Excerpts from Homestead By Arthur Bourgoyne
Excerpts from Homestead
By Arthur Bourgoyne
The agency was founded in 1850 by Allan Pinkerton, a young Scotchman, who had been brought into public notice at Elgin, Ill., by his success in ferreting out a counterfeiter. Allan Pinkerton's fame as a detective became national. He organized a war secret service, was trusted by Lincoln, whose life he once saved; by Grant and other national leaders in war times, and aroused continual interest by his strokes of skill and daring. The enterprise from which sprang the Pinkerton "standing army" of to-day was set on foot in a shabby little office in La Salle Street, Chicago, and there the headquarters of the agency still remain.
Pinkerton detectives came into great request and were soon engaged in the unraveling of crimes and the hunting down of criminals all over the continent. Allan Pinkerton meanwhile discerned a fresh source of profit and turned it to account by hiring out his men as watchmen for banks and great commercial houses. The "Pinkerton Preventive Watch," composed of trained men, uniformed and armed, and acting independently of the municipal police, was established.
The emblem adopted by the agency was a suggestive one. It consisted of an eye and the motto, "We never sleep."
As old age came on Allan Pinkerton and his business kept growing, he turned over the work of supervision to his sons, William A. and Robert A. Robert was placed in charge of a branch bureau in New York and William remained in Chicago. Agencies with regular forces of men were established in Philadelphia, Boston, St. Paul, Kansas City and Denver. By communication with these centres, the chiefs could control, at a few days' notice, a force of 2,000 drilled men, and this could be expanded by drawing on the reserves registered on the books of the agency for service on demand, to 30,000, if necessary,—more men than are enrolled in the standing army of the United States.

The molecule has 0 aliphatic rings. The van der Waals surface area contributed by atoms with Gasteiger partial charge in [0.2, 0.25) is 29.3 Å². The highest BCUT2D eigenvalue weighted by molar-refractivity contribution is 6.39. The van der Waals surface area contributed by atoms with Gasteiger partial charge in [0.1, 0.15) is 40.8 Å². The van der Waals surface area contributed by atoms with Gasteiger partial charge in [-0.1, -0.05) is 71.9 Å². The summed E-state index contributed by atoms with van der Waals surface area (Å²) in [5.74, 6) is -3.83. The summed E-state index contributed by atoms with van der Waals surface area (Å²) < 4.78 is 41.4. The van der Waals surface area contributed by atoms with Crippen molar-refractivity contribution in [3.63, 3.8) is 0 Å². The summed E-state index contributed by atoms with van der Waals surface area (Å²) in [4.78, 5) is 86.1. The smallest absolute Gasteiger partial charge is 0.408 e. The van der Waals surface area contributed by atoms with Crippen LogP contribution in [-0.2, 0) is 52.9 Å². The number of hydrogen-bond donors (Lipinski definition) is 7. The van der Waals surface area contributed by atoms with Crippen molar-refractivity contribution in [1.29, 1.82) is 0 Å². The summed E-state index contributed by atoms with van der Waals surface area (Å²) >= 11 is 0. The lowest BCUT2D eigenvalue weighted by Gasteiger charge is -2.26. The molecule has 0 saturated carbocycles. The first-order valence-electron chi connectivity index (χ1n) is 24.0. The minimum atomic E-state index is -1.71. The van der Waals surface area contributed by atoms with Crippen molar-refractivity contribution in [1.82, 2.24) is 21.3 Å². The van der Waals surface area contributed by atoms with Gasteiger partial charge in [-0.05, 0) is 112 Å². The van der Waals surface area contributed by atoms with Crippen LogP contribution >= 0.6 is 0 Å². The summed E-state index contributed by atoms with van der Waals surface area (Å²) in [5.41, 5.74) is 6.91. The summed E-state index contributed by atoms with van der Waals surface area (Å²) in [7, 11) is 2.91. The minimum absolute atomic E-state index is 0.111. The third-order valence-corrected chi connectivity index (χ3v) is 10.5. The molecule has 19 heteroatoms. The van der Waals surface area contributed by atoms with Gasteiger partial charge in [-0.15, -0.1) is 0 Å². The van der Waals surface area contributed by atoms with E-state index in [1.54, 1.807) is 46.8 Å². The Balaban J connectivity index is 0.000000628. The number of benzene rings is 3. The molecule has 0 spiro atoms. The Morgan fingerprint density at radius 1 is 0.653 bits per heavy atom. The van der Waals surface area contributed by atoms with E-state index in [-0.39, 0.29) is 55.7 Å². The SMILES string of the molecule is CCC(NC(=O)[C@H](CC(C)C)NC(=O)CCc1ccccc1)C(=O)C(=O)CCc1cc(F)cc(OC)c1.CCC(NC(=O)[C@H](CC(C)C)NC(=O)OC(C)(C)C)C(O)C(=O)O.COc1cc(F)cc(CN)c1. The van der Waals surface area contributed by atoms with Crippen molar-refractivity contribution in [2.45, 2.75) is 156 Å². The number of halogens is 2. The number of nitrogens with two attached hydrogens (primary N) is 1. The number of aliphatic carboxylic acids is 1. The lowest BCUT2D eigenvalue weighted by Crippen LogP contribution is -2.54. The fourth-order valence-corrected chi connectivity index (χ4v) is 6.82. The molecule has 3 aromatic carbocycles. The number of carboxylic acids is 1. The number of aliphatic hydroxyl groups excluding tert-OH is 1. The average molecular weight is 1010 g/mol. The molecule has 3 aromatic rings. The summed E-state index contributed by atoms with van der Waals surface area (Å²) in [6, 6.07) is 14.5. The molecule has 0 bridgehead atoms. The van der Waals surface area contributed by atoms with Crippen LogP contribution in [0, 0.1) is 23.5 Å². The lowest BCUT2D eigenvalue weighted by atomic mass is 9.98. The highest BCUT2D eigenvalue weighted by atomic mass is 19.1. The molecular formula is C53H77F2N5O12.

When a large number of recruits is needed, the Pinkertons usually advertise in the newspapers asking for able-bodied men of courage, but without stating for whose service. In New York, prospective recruits are brought to a building on lower Broadway where the44 Pinkertons have an armory, stocked with Winchester rifles, revolvers, policemen's clubs and uniforms. After the number of men needed is secured, the addresses of the eligible applicants for whom there are no places are taken and they are notified to hold themselves in readiness for a future call. Men who have served in the army or as policemen receive the preference.
Pinkerton detectives have no real authority to make arrests. They are rarely sworn in as special constables or as deputy sheriffs and the uniform which they wear is merely for show.
Of late years they have been employed very frequently to protect the property of great manufacturing corporations during strikes or lock-outs. This is, without exception, the most trying and perilous service which they have to undergo. The pay is good, however, the rate agreed upon for duty at Homestead, for example, being $5 a day for each man.
In the great strike on the New York Central railroad, which cost the Vanderbilt corporation $2,000,000, the item for Pinkerton service was about $15,000. The guards were posted at danger points all along the line. Conflicts with the strikers were frequent, and, in many cases, the guards used their rifles with deadly effect. On August 17, 1890, they killed five persons, one a woman. So freely were the Pinkerton rifles brought into play during this trouble that the people of New York state became thoroughly aroused and forced the legislature to pass an anti-Pinkerton bill.
The agency was responsible for the killing of a boy during a longshoremen's strike in Jersey and at Chicago during the Lake Shore railroa